Mexico City, Mexico — Mexican President Enrique Pena Nieto has declined to disclose records showing how he and the first lady, Angelica Rivera, acquired their homes. Both are the subject of an investigation that has been overshadowing his administration.
In an interview with Bloomberg News on Thursday, Pena Nieto said that the federal probe into whether the purchase of the homes resulted in an unfair advantage to government contractors Grupo Higa, would vindicate them.
He added that he saw no reason to short-cut that process by releasing documents that they paid for the houses.
“This is a topic that has been sufficiently explained and I am leaving it up to the comptroller who is in charge of the investigation,” he said during his interview.
“I acknowledge that there could have been a mistake about this issue, a mistake in terms of the perception created, but never was there any act against the law.”
When asked why he declined to produce proof of the purchase to reestablish public trust, he replied, “We’ll leave that to the nation’s comptroller, who will undoubtedly be able to present the results of his investigation.”
In February, Federal Comptroller Virgilio Andrade, who was appointed by Pena Nieto, said that his probe is about establishing if the companies that sold the homes received favorable treatment when afterward, they bid on government contacts.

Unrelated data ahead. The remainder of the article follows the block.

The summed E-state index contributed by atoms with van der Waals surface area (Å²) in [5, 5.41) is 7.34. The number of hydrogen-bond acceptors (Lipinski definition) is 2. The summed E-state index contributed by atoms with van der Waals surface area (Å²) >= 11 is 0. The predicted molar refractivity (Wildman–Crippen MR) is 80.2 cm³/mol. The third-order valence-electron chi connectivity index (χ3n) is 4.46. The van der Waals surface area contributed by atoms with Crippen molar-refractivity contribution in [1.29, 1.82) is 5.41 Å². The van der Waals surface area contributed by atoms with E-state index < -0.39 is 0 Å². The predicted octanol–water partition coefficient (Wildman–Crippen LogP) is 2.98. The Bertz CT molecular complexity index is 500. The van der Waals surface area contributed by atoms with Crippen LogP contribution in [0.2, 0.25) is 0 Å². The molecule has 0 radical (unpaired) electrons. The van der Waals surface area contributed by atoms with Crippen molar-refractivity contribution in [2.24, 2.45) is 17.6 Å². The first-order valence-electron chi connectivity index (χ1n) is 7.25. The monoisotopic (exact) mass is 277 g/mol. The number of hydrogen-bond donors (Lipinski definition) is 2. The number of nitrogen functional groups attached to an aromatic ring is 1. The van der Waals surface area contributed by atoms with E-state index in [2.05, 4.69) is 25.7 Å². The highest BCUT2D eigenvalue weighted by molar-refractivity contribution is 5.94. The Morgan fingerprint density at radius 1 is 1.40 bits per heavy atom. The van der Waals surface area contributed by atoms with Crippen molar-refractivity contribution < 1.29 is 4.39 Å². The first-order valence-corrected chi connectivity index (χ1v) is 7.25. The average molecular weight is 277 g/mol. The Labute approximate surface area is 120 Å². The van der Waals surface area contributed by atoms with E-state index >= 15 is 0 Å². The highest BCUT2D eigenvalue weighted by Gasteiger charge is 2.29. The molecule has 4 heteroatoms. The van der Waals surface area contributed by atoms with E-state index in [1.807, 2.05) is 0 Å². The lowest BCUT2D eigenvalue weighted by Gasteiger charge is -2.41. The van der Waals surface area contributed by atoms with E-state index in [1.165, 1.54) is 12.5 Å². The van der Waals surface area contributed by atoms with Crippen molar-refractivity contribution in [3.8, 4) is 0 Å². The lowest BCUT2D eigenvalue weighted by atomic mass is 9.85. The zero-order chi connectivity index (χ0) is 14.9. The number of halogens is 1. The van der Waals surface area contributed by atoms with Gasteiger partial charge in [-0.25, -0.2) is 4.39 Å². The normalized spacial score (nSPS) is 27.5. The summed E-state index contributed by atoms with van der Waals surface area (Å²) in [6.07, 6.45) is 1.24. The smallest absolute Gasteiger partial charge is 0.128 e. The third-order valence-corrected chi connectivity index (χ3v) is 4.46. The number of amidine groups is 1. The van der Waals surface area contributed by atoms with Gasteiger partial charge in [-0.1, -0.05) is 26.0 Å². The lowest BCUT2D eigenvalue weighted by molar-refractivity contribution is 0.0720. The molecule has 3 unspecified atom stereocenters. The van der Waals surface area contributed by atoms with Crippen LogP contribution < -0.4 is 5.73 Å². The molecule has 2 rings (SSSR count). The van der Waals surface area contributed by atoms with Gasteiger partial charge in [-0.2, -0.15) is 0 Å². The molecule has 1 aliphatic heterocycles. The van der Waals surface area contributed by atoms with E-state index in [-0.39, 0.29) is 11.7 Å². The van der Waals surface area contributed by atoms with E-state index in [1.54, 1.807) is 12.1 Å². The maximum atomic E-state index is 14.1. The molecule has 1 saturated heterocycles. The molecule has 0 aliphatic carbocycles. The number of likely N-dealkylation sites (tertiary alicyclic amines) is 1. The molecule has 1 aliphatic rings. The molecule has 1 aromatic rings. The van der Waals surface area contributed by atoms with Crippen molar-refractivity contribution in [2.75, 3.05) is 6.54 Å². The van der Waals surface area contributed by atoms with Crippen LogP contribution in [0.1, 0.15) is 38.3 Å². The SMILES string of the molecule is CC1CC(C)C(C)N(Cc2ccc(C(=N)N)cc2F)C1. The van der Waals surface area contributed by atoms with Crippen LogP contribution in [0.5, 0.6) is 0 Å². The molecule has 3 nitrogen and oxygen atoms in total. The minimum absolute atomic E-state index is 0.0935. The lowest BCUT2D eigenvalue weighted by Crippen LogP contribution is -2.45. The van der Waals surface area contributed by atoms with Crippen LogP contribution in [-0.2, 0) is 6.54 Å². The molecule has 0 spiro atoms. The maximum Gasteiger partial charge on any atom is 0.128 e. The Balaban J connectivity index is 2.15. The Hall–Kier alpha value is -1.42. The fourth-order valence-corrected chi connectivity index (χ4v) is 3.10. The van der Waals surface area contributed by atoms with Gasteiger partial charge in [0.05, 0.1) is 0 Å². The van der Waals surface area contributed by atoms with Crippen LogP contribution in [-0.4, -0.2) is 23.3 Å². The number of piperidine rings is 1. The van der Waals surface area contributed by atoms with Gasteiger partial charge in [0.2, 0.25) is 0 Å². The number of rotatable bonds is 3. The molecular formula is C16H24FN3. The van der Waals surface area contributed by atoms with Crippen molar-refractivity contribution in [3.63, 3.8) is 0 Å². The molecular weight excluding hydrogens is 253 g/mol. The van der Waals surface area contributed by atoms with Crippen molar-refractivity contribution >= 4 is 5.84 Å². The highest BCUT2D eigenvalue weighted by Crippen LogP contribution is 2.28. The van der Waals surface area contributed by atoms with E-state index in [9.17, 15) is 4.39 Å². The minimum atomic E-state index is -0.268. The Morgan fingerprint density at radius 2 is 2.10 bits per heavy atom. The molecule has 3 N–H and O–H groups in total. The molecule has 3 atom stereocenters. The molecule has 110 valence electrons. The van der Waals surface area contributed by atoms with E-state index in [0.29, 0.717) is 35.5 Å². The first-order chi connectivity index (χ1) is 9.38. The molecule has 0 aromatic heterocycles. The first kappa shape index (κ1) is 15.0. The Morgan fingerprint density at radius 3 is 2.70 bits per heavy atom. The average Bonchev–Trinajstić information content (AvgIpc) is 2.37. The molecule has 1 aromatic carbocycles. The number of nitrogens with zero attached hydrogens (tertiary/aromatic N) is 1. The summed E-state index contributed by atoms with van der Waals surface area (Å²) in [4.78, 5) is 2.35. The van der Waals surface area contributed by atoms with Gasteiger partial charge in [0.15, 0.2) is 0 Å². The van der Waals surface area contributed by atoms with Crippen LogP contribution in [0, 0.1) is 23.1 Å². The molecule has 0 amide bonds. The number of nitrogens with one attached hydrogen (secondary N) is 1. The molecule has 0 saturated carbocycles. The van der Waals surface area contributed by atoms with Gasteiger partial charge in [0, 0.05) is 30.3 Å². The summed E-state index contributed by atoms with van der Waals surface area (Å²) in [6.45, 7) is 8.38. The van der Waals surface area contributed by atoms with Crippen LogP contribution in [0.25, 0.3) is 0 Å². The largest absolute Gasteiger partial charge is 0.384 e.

The probe won’t seek to determine how the homes were obtained. Andrade, who declined to comment on the ongoing investigation, only said that the law does not establish a deadline for the probe.
Numerous conflict-of-interest accusations including cronyism have taken their toll on Pena Nieto’s approval rating in Mexico; A country that ranked 103 on the list of 175 nations of Transparency International’s 2014 Corruption Perceptions Index.
In May, Pena Nieto reaffirmed his commitment to increase public trust when he enacted a package of anti-corruption laws; laws that he said, “will create a new culture in favor of transparency, honesty and legality.”
A report by the Wall Street Journal in December showed Finance Minister, Luis Videgaray, purchased a house from a unit of Higa in 2012. In January, they reported that in 2005, Pena Nieto acquired a house from a separate contractor in the state of Mexico where he served as governor. Pena Nieto is almost halfway through his six-year term as President.
All have denied wrongdoing.